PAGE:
McIntyre Talks about Writing "Trek" Novels

Best-selling and award-winning author Vonda N. McIntyre has penned some of the best loved original "Star Trek" novels as well as the adaptations for several of the big-screen adventures.

"David Hartwell invited me to write a 'Star Trek' book for Pocket Books, which had recently obtained the license to publish original 'Star Trek' novels. He knew I had been a big fan of the original series and that I would treat the characters with some respect. I was quite pleased to be asked," she tells io9. "The restrictions were much fewer than (as I understand it) they are now. They paid me well, they paid me royalties - in fact they still pay me royalties on occasion - and 'Star Trek' novels subsidized quite a lot of my original fiction."

McIntryre's first offering "The Entropy Effect" is famous for introducing the first name of Hikaru Sulu into the canon. McIntryre said that giving Sulu a first name was done of necessity for the story she wanted to tell.

"I couldn't figure out how to write a love scene where the protagonists called each other by their surnames. So I gave Mr. Sulu a first name, "Hikaru," which is from The Tale of Genji," she says. "I was blissfully unaware of the glitch till long after the fact; someone at Paramount objected to the idea of the character's having a given name, for reasons unclear to me. David had the good idea of asking Gene Roddenberry and George Takei their opinion, and both of them said "Go for it" or words to that effect. And so Mr. Sulu has a first name."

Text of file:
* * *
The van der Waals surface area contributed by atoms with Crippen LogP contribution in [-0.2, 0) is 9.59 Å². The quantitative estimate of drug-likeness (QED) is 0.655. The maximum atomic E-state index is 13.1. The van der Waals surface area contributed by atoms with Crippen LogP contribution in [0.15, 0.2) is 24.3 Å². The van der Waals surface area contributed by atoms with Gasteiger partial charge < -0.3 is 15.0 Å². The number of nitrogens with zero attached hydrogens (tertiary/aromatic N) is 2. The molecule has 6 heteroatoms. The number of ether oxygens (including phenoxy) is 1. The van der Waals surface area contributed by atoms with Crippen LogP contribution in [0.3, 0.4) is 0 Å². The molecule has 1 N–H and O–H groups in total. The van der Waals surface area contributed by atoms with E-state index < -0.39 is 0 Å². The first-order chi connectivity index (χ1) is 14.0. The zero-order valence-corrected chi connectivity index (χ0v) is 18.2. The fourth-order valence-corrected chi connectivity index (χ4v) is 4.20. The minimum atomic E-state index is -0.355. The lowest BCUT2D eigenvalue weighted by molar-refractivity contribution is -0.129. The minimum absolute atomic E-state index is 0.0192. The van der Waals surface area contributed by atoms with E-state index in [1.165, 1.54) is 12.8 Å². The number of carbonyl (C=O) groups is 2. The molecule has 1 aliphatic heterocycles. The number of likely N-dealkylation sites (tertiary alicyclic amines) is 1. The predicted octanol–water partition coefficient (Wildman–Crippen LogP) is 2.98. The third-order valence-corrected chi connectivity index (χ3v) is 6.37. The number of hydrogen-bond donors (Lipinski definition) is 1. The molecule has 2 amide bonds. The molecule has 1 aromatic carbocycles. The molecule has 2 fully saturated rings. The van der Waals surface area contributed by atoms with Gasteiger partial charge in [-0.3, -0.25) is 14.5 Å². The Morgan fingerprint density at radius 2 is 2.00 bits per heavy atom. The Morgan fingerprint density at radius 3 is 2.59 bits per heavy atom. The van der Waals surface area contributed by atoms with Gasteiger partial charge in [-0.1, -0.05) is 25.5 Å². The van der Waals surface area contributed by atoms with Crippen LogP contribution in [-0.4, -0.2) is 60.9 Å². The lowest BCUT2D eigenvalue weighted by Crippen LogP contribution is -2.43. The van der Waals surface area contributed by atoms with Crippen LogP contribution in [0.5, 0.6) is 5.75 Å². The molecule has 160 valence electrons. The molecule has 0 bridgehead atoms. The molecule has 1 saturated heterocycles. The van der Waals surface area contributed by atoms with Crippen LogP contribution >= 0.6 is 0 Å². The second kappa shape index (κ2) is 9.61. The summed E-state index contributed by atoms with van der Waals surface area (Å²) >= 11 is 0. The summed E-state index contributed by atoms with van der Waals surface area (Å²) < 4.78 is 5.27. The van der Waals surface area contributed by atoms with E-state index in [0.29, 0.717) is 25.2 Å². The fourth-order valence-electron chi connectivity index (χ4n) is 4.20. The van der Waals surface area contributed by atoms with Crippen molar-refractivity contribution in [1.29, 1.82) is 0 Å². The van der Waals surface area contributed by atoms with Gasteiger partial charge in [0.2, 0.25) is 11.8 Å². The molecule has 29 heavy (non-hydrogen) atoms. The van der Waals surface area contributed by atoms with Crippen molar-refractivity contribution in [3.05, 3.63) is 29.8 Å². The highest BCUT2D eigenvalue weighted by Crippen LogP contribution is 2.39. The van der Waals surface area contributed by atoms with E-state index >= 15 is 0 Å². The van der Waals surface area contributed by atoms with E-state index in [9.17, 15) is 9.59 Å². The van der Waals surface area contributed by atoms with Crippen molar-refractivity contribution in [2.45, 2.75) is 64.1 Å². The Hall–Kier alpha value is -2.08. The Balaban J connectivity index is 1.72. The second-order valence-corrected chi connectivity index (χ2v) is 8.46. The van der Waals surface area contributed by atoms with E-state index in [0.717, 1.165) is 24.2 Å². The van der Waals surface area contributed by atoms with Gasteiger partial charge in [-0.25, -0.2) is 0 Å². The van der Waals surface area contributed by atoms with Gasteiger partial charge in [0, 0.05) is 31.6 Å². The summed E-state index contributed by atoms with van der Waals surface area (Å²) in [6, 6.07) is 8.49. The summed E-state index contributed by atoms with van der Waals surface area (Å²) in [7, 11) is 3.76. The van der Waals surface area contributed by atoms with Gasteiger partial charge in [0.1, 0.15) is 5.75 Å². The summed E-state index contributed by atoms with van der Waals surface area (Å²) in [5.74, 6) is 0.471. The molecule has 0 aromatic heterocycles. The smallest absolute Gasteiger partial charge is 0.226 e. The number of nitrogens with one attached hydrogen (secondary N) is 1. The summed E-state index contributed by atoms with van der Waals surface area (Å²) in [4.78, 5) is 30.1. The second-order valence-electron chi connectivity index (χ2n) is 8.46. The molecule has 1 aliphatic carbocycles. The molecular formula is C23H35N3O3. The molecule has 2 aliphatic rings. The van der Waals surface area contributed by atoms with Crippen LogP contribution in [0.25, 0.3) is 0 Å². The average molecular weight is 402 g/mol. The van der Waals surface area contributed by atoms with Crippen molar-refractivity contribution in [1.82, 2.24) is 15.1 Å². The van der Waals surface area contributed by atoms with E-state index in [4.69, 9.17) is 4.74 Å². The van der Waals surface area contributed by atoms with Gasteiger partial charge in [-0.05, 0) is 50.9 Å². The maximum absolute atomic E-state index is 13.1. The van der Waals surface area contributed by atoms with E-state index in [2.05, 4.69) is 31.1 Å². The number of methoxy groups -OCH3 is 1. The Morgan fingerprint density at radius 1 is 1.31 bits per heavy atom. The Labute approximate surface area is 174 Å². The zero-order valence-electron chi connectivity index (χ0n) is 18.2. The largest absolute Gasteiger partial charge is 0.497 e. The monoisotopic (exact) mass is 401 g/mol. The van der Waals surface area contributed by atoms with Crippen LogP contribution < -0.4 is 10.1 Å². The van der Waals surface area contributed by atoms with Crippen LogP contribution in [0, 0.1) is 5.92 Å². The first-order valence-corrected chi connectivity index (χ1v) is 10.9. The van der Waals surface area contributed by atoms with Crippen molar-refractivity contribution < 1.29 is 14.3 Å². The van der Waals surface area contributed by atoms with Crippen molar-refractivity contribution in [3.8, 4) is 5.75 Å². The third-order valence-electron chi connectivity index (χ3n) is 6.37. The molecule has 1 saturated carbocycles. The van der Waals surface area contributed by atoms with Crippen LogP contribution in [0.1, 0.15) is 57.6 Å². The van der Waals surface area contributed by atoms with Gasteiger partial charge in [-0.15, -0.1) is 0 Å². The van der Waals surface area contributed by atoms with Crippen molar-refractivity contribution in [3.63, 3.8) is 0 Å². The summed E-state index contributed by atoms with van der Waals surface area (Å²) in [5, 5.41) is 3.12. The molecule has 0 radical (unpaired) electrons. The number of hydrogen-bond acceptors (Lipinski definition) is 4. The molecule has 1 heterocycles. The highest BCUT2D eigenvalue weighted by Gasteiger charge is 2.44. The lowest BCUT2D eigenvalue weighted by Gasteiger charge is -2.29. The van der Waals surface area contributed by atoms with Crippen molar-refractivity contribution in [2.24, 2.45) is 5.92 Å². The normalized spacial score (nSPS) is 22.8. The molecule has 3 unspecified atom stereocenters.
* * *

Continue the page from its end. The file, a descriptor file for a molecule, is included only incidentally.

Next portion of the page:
McIntryre went on to say that as the "Trek" novels proved to be more successful, so did the deadlines and pressures associated with writing one.

McIntryre was asked to write a novel celebrating the 20th anniversary of the classic show, which became the first Giant Novel, "Enterprise: The First Adventure."

"Then the higher-ups decided it should be the first "giant novel," so I had to make it longer. Then they wanted it earlier than planned. When I was about halfway through writing the book, Dave [Stern] told me that Paramount had approved the idea, but they wanted a detailed outline. This was after they had asked for it to be twice as long and twice as fast," she says. "I fell down laughing and told Dave that they could have a detailed outline or they could have the novel on time, whichever they preferred, but they couldn't have both, and they had to pay me the same either way. He laughed, and I never heard another word about the detailed outline."

Link: io9: How one of the first Star Trek novels was written

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